Over the years, now almost a decade with bits and bytes (at an abstract level), I have had to come to terms with some (not many) strange programming language constructs in a variety of programming languages. On second thought, not so much the constructs, rather some of the features provided by these languages I found un-intuitive and unnecessary in some ways.
On the weight(!) of my experience, I would like to list down the strange phenomena and unintuitiveness I encountered in these languages.
Let me start with my very favorite C.
And obviously, the first thing that springs to mind is pointers. Could I do away with pointers? No. Pointers are a must when you are dealing with low level programming languages such as C. But the syntax, it might have been better.
int *pAddr = &p,
*qAddr = &q; -> This as a syntax is damaging, arising a lot of confusions.
Why associate the
* with the pointer variable name? Rather,
int* pAddr = &p,
qAddr=&q would sound a little easier. The variable's data type, in this case,
int*, is a data of pointer type.
in C++, they came up with a better solution for pointers with reference concept. Alas, it would have been very helpful if I could declare a reference inside a class and instead of constructor, I could assign the reference at a later time.
Later, in some place other than the constructor, I could assign as follows:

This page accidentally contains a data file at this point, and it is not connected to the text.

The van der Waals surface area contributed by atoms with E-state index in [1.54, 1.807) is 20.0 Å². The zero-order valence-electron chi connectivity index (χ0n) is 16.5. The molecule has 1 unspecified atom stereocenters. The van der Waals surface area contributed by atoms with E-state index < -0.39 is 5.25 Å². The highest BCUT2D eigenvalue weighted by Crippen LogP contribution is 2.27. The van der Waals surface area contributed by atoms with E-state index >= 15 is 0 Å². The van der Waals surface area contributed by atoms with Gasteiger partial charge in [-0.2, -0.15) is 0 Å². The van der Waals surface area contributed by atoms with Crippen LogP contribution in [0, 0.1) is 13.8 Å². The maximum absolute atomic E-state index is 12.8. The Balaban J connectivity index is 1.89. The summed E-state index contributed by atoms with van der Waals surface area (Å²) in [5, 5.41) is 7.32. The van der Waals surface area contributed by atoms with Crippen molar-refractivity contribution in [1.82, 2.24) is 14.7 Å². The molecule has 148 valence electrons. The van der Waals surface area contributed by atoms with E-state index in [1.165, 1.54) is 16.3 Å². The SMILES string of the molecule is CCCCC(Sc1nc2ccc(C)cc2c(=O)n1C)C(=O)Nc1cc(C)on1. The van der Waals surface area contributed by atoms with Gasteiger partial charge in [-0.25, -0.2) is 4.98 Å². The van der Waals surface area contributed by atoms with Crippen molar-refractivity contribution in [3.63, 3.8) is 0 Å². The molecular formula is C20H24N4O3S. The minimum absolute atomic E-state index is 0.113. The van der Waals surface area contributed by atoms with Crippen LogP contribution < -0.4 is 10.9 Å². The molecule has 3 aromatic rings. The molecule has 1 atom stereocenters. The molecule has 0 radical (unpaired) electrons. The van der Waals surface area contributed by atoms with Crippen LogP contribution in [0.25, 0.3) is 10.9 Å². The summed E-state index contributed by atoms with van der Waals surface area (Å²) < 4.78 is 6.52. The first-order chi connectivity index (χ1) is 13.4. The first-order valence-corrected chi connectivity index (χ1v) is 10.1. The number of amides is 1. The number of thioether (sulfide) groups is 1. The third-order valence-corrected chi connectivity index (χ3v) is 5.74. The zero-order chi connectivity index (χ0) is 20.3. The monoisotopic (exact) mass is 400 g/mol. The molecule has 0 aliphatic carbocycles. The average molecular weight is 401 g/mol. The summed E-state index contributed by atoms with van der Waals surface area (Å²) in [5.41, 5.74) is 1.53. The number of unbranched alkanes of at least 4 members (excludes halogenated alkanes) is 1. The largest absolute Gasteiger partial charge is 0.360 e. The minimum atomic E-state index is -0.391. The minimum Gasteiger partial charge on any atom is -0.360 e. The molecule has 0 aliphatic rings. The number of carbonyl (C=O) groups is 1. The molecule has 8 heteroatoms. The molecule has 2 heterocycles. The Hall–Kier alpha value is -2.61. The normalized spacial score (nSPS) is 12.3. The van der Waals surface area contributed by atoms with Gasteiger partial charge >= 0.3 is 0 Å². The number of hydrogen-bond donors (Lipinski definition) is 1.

wrapper.dc = & (new DeviceContext());
And while talking about difficult syntax and phenomena, let me conclude for this section of C and C++ by saying template syntax can create one of the most unreadable pieces of code in history.
Coming to Java, they have made everything a little too complex for my liking by deriving everything from
I wonder if an
Integer has enough properties or necessities for it to become a class. Probably I have been influenced by the great Bjarne Stroustrup in this regard who said:
"They believe that you should do everything by creating a class as part of a class hierarchy with lots of virtual functions. This is the kind of thinking that's reflected in a language like Java for instance, but a lot of things don't fit into class hierarchies. An integer shouldn't be part of a class hierarchy. It doesn't need to. It costs you to put it there. And it's very hard to do elegantly.
You can program with a lot of free-standing classes. If I want a complex number, I write a complex number. It doesn't have any virtual functions. It's not meant for derivation. You should use inheritance only when a class hierarchy makes sense from the point of view of your application, from your requirements"
And as I move on to complexities, Java's over usage of design patterns has taken the simplicity out it. For example, usage of decorator pattern to read a simple user input from the console. I even forgot how you write this...
inputstreamreader(new buffered reader..)... whatever. And I am sure they have to go to through hell to introduce generics and templates in Java.
C#, more or less exists with limited flaws. I may blame the overuse of interfaces as something that gives pain to my eyes.